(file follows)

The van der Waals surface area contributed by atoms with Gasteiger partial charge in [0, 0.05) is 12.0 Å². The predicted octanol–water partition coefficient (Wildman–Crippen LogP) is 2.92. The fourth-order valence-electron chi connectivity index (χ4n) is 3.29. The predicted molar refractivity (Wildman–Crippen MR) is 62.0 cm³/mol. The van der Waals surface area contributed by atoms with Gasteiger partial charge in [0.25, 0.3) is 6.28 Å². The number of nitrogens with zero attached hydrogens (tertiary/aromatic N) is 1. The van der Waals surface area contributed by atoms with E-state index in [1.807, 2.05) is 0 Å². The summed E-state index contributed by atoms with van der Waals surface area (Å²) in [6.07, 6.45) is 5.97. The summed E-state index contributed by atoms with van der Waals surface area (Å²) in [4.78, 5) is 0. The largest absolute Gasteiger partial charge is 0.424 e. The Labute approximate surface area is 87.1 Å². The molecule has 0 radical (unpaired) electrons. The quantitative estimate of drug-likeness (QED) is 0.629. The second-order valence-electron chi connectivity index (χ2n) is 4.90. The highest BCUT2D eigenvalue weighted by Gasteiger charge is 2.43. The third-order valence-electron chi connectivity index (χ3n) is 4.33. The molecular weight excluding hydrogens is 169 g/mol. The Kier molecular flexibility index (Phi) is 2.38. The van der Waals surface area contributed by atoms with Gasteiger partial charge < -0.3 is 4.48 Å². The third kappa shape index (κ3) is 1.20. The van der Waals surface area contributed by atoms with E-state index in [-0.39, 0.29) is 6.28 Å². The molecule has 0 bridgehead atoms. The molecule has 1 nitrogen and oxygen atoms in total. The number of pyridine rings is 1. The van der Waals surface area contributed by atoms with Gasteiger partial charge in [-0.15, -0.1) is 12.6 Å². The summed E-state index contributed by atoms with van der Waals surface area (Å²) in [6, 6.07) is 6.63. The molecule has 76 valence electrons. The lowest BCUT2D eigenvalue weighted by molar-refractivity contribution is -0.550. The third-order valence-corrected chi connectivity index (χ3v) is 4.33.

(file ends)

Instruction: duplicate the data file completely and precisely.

The van der Waals surface area contributed by atoms with Gasteiger partial charge in [0, 0.05) is 12.0 Å². The predicted octanol–water partition coefficient (Wildman–Crippen LogP) is 2.92. The fourth-order valence-electron chi connectivity index (χ4n) is 3.29. The predicted molar refractivity (Wildman–Crippen MR) is 62.0 cm³/mol. The van der Waals surface area contributed by atoms with Gasteiger partial charge in [0.25, 0.3) is 6.28 Å². The number of nitrogens with zero attached hydrogens (tertiary/aromatic N) is 1. The van der Waals surface area contributed by atoms with E-state index in [1.807, 2.05) is 0 Å². The summed E-state index contributed by atoms with van der Waals surface area (Å²) in [6.07, 6.45) is 5.97. The summed E-state index contributed by atoms with van der Waals surface area (Å²) in [4.78, 5) is 0. The largest absolute Gasteiger partial charge is 0.424 e. The Labute approximate surface area is 87.1 Å². The molecule has 0 radical (unpaired) electrons. The quantitative estimate of drug-likeness (QED) is 0.629. The second-order valence-electron chi connectivity index (χ2n) is 4.90. The highest BCUT2D eigenvalue weighted by Gasteiger charge is 2.43. The third-order valence-electron chi connectivity index (χ3n) is 4.33. The molecular weight excluding hydrogens is 169 g/mol. The Kier molecular flexibility index (Phi) is 2.38. The van der Waals surface area contributed by atoms with Gasteiger partial charge < -0.3 is 4.48 Å². The third kappa shape index (κ3) is 1.20. The van der Waals surface area contributed by atoms with E-state index in [-0.39, 0.29) is 6.28 Å². The molecule has 0 bridgehead atoms. The molecule has 1 nitrogen and oxygen atoms in total. The number of pyridine rings is 1. The van der Waals surface area contributed by atoms with Gasteiger partial charge in [-0.15, -0.1) is 12.6 Å². The summed E-state index contributed by atoms with van der Waals surface area (Å²) in [6, 6.07) is 6.63. The molecule has 76 valence electrons. The lowest BCUT2D eigenvalue weighted by molar-refractivity contribution is -0.550. The third-order valence-corrected chi connectivity index (χ3v) is 4.33.